Some movies have plots that are an excuse for a lot of grandiose action scenes that soon spin way out of control. Other movies have crimes of a gruesome nature to get at a strong theme at the heart of its plot. "The X-Files – I Want To Believe" is more like that the latter, and it finds its strength in the strong and complex relationship between Fox and Dana and how they always want to expose the truth that cannot remain hidden forever. Through these journeys they take with each other, they find themselves despairing over the state of the world and lose their faith in a higher power, as well as (of course) each other. While it is a little exasperating to see Mulder to say over and over to Scully that "I need you on this with me," the loss of hope and belief they have in the world threatens to be more frightening than any extra-terrestrials they might ever run into.
David Duchovny slips back into the role of Fox Mulder as though he never really bothered to leave it (how could he anyway?). It's always fun to see his dry humor on display here, and he has his share of funny quips throughout the movie as he tirelessly get to the truth which is also being fueled by a never ending quest in his life that shall we say is family related. Gillian Anderson, outside of "The X-Files," has proven to be an extraordinary actress in films like "The House of Mirth" and "Bleak House" among others. The fact that she manages to step back into the character of Dana Scully is almost extraordinary considering that she has done much to distance herself from her most famous character of the years. She remains a great actress, and she has one of the movie's best scenes where she finds herself wanting to believe in something so strongly that she brings herself to meet up with Billy Connolly's defrocked priest. The fact that her character is in such harsh yet understandable judgment of this man does not free her from any judgment that is laid right back on her.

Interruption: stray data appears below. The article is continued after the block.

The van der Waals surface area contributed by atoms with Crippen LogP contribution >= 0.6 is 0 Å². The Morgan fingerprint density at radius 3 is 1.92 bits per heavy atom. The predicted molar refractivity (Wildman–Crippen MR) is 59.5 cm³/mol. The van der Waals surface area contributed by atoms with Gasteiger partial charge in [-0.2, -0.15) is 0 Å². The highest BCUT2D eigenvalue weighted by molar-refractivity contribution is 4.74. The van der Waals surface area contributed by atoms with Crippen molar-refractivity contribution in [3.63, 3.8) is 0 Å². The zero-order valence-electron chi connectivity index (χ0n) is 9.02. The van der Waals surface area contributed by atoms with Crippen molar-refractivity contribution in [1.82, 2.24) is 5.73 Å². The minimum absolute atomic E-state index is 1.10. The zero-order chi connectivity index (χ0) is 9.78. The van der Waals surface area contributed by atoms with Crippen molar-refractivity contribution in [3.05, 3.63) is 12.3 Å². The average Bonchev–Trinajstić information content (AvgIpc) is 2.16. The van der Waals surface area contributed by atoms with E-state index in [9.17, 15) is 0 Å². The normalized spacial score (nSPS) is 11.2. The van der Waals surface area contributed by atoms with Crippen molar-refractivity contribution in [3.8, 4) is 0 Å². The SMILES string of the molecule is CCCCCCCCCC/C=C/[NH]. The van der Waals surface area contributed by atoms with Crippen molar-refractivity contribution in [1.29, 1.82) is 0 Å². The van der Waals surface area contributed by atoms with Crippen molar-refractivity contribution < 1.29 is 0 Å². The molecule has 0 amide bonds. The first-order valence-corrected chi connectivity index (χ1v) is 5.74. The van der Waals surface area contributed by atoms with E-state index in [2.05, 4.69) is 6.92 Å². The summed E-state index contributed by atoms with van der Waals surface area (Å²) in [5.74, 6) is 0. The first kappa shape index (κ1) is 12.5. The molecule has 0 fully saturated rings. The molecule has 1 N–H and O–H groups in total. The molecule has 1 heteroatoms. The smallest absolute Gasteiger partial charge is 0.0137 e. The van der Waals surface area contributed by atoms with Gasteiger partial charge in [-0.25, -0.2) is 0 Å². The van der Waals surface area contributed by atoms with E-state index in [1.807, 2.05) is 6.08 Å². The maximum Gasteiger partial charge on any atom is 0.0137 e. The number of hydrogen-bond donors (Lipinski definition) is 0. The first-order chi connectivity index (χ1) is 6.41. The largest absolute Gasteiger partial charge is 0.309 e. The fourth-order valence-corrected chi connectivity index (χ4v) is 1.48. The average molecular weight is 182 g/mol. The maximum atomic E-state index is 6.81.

Also on board for the X-Files ride is Amanda Peet, and she is a strong presence here as she is in any other movie she does. Amanda plays ASAC Dakota Whitney (cool name) who is the one largely responsible for getting Mulder to come back to the FBI as she admires the work he has done in the past (oh, so she's the one). Xzibit, on the other hand, is a dull presence here as her partner.
I can't help but expect more from him even if he isn't a professionally trained actor. As for characters from the show's past, I leave you to see the movie to see if any of them end up showing up in the film at all.
Series creator Chris Carter directed this film, and while any powers of action and excitement are not in high enough supply, he still directs his actors well and gives the story a good dose of a suspenseful nature even after we find out who the main culprits are. "Fight The Future" may be the better movie of the two as it is more entertaining and more thrilling, but "I Want To Believe" does have a stronger story that is more focused. Could this have been a better movie? Yes. But for what it was, I liked it a little more than I thought I would, considering the number of bad reviews this movie has received so far. I had no real expectations going into this movie, so there was really no way for me to feel let down. I think there is enough juice in the series for another feature film, but only time is going to tell on that one (not to mention the box office). The ideas that the movie generates give it a chilling enough atmosphere (along with Mark Snow's strong film score) for me to give it a positive review. Like the main characters, I want to believe that things can get better, and theme of the movie could not have come at a more appropriate time when things can't seem to get much worse.
By the way, be sure to stay thru the end credits. Trust me, the truth is out there before the lights go up in the theater and the ushers kick you out.